I jumped the gun in assuming that the Obama folks were dissing U.S. Rep. Mazie Hirono. Thanks to David Raatz for forwarding me an e-mail he received from Mitch Stewart that lists Hirono and not U.S. Rep. Neil Abercrombie. The e-mails were tailored for the districts, so if you lived in the 1st Congressional District, it asked you to thank both senators and Abercrombie. If you lived in the 2nd Congressional District, the e-mail asked you to thank both senators and Hirono.

>>> <<<

10:00 a.m.: Original post.

During the presidential campaign, there was no shortage of faux-personalized e-mails from the Obama camp. Messages purporting to be sent straight from campaign strategists David Plouffe and David Axelrod and even from Barack and Michelle Obama themselves urged people to get involved in the campaign.

With the campaign over, the e-mails from barackobama.com continue to crowd the inbox (see below). Prior to the inauguration, some of the messages asked for contributions to help defray the costs of the “people’s inaugural.” Sometimes the messages just call your attenton to something the new administration has done.

This message from Mitch Stewart (below) asks you to call your representative or senator to thank him or her if they voted in favor of the American Recovery and Reinvestment Act, better known as the $787 billion economic stimulus package.

Although all four members of Hawaii’s congressional delegation voted for the act, this e-mail only lists three members.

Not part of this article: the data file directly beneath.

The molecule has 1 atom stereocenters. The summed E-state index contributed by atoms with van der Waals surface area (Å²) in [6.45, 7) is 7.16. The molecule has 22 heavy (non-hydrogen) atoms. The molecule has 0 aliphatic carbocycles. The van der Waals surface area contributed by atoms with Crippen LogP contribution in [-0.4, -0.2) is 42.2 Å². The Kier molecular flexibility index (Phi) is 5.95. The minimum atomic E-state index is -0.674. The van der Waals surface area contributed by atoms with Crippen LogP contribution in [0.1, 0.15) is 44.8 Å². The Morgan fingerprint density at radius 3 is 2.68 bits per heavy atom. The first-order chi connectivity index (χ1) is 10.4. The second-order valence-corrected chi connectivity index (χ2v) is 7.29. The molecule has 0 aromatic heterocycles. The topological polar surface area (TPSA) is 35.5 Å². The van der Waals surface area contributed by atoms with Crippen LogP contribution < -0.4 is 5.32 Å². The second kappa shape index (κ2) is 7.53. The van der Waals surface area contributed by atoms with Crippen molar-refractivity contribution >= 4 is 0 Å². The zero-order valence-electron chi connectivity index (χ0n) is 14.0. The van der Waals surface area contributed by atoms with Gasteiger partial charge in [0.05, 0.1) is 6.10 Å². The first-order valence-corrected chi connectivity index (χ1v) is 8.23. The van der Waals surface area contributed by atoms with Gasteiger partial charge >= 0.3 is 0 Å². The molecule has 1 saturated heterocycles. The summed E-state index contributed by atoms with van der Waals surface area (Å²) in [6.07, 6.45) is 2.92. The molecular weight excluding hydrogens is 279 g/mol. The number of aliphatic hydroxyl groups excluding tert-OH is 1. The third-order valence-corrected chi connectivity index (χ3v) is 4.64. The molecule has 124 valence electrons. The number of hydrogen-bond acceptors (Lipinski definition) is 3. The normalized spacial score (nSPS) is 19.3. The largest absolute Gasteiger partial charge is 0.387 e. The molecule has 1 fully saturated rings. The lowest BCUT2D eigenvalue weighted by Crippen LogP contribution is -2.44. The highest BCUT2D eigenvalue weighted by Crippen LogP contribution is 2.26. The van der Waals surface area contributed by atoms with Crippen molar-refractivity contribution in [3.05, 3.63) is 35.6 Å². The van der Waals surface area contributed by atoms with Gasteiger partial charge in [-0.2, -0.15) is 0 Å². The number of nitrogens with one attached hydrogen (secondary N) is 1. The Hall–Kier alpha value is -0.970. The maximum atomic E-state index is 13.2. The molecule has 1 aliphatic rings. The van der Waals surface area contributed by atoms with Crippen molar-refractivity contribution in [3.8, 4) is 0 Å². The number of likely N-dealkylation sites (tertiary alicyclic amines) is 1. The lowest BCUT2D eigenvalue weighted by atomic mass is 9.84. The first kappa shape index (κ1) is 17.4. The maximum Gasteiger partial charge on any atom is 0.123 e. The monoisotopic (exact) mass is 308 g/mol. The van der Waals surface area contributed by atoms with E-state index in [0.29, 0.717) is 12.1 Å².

Where’s the love for U.S. Rep. Mazie Hirono?

For the record, if you follow the link at the bottom of the message to see how your representative voted, it does show that Hirono voted in favor of the stimulus bill.

The e-mail:

Mitch Stewart, BarackObama.com <info@barackobama.com> Mon, Feb 23, 2009 at 6:54 AM
Reply-To: info@barackobama.comTo: “B.J. Reyes” <bjreyes@starbulletin.com>

Organizing for America
B.J. –President Obama launched the most ambitious effort to stimulate the economy in our nation’s history when he signed the American Recovery and Reinvestment Act on Tuesday.Your representatives need to hear from you when they vote for the change you mandated in November. Doing what’s right can be thankless when the culture of Washington tries to make political games out of the issues that matter to everyday Americans.You’re part of a powerful grassroots movement that can change that dynamic. According to our records, you live in Hawaii’s 1st district.

Rep. Neil Abercrombie, Sen. Daniel Inouye, and Sen. Daniel Akaka’s votes were crucial to passing the bill and creating and saving jobs in Hawaii.